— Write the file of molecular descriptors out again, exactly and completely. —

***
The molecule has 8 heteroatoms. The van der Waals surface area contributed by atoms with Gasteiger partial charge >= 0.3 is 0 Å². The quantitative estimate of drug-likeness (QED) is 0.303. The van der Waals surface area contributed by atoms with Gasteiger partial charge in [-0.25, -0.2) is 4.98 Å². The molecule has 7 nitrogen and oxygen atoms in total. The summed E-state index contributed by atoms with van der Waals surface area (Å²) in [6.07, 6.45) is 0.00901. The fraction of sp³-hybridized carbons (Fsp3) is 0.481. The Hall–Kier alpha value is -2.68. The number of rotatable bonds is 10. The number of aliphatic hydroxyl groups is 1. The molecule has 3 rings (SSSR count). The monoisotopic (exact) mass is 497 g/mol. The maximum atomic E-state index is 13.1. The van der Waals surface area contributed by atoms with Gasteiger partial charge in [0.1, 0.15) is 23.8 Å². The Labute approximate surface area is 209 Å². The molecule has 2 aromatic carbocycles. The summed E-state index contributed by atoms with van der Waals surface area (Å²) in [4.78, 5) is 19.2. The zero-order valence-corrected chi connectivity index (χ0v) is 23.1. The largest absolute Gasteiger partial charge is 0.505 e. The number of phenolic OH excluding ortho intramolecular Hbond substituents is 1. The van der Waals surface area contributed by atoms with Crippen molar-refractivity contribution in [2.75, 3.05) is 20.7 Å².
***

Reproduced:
The molecule has 8 heteroatoms. The van der Waals surface area contributed by atoms with Gasteiger partial charge >= 0.3 is 0 Å². The quantitative estimate of drug-likeness (QED) is 0.303. The van der Waals surface area contributed by atoms with Gasteiger partial charge in [-0.25, -0.2) is 4.98 Å². The molecule has 7 nitrogen and oxygen atoms in total. The summed E-state index contributed by atoms with van der Waals surface area (Å²) in [6.07, 6.45) is 0.00901. The fraction of sp³-hybridized carbons (Fsp3) is 0.481. The Hall–Kier alpha value is -2.68. The number of rotatable bonds is 10. The number of aliphatic hydroxyl groups is 1. The molecule has 3 rings (SSSR count). The monoisotopic (exact) mass is 497 g/mol. The maximum atomic E-state index is 13.1. The van der Waals surface area contributed by atoms with Gasteiger partial charge in [0.1, 0.15) is 23.8 Å². The Labute approximate surface area is 209 Å². The molecule has 2 aromatic carbocycles. The summed E-state index contributed by atoms with van der Waals surface area (Å²) in [4.78, 5) is 19.2. The zero-order valence-corrected chi connectivity index (χ0v) is 23.1. The largest absolute Gasteiger partial charge is 0.505 e. The number of phenolic OH excluding ortho intramolecular Hbond substituents is 1. The van der Waals surface area contributed by atoms with Crippen molar-refractivity contribution in [2.75, 3.05) is 20.7 Å².